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RAD 140 TESTOLONE SARM - 20MG/ML - 30ML BOTTLE
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RAD-140, RAD140, UNII-4O87Q44KNC,
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RAD140 is an orally available, non-steroidal SARM that is the subject of ongoing preclinical and clinical studies, and it continues to generate excitement across numerous scientific fields. It binds to and activates the androgen receptor (AR), and it shows a particularly desirable pattern of tissue-selective pharmacology, ie. high anabolic yet limited androgenic activity. This exceptional selectivity is being explored for use in metabolic conditions and cancer treatment applications.
Main Research Findings for RAD140:
- Preventing and treating muscle wasting 
- Promoting neuroprotection 
- Increasing survival of adult-born neurons 
- Superior alternative to testosterone replacement therapy (TRT) , 
- Treating breast cancer –
Selected RAD 140 Preclinical Data
- “Design, Synthesis, and Preclinical Characterization of the Selective Androgen Receptor Modulator (SARM) RAD140” 
The androgen receptor (AR) is a member of the steroid hormone nuclear receptor superfamily that includes estrogen, progestin, and glucocorticoid receptors. The binding of the prototypical, body-produced androgen testosterone and the important active metabolite dihydrotestosterone (DHT) to AR initiates a remarkably diverse array of biological activities that can vary according to a subject’s sex, age and hormonal status. The activity of AR is critical to normal human sexual development and function, but beyond this signature role, AR activation also has important effects on diverse targets such as bone, liver, muscle and the central nervous system .
The therapeutic potential of androgen signaling is well-appreciated in the medicinal chemistry community and chemists have long sought compounds that selectively stimulate muscle and bone growth while minimizing the proliferative effects on sex tissues such as the prostate in males. Such compounds have been termed selective androgen receptor modulators or SARMs. In this regard, the prototypical and endogenous androgen, testosterone, is considered to be a logical benchmark comparator. The stability of RAD140 was high in incubations with rat, monkey, and human microsomes, and it also had good bioavailability in rats (27−63%) and monkeys (65−75%). RAD140 demonstrated excellent affinity for the androgen as well as good selectivity over other steroid hormone nuclear receptors. In vitro functional androgen activator activity was confirmed in the bone cell differentiation assay.
Fig. 1. Tissue-selective activity of RAD140. The muscle (levator ani LABC), seminal vesicles (SV), and prostate weights from castrated immature rats treated for 11 days are plotted as a percent of testosterone propionate (TP) together with the standard deviation.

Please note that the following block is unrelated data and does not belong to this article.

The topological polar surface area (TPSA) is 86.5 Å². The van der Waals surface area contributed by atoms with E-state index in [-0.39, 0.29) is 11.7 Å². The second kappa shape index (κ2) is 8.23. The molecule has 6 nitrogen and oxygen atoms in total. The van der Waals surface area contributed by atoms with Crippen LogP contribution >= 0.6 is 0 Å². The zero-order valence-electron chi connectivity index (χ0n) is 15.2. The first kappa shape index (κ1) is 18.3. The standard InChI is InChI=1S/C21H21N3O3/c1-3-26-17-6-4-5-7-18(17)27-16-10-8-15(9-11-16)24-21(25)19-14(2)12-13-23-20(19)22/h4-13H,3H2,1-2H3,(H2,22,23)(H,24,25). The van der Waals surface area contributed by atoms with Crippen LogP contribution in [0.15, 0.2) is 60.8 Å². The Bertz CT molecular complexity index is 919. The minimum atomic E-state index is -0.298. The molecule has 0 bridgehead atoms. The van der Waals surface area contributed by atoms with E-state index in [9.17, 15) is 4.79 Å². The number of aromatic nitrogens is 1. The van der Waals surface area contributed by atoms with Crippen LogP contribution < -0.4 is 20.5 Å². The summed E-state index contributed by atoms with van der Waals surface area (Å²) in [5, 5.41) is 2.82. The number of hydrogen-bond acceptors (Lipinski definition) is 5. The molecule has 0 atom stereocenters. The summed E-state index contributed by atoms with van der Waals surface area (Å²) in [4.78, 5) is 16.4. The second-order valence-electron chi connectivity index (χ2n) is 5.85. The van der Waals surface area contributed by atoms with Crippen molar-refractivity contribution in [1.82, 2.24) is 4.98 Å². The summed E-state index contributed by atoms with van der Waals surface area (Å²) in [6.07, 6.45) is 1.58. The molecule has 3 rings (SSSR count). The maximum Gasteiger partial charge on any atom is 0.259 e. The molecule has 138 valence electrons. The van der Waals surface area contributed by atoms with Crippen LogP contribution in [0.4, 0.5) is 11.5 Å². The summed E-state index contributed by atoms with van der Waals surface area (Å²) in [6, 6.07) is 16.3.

Fig. 2. Tissue-selective activity of RAD140 in young intact male rats. The muscle (levator ani LABC) and prostate weights from animals treated for 11 days are plotted with sham and vehicle controls. TP is testosterone propionate dosed subcutaneously daily in corn oil.
Fig. 3. Primate body weight from day −21, through 28 days dosing and 21 days post-dosing with RAD140 (0.01, 0.1, and 1 mg/kg. The change in baseline subtracted body weight from day −1 to day 29 was statistically significant for the 0.1 mg/kg and 1.0 mg/kg groups only. The change in body weight at day 29 between the 0.1 mg/kg group and the 0.01 mg/kg group was statistically significant as well.
RAD 140 Discussion
In this study, RAD140 was characterized in a number of in vivo assays to determine its oral efficacy on a number of parameters associated with androgenic activity in preclinical models. For example, RAD140 was dosed in both young castrated and intact male rats in order to assess its effects through a range of endogenous androgenic signaling backgrounds. The young castrated rat provides a very sensitive in vivo assay for androgenic activity because the animal is relatively androgen-naïve; thus, any signaling activity from an exogenously administered androgen is superimposed on an essentially blank background.
The effect of increasing doses of orally administered RAD140 on levator ani bulbocavernosus muscle (“levator ani” or “LABC”) weight and prostate weight is shown relative to vehicle (castrated control), sham (noncastrated control), and testosterone propionate (TP). As can be seen, RAD140 stimulates the levator ani muscle beginning at a dose of 0.03 mg/kg and reaches a level of efficacy equivalent to the sham-operated animal at 0.3 mg/kg.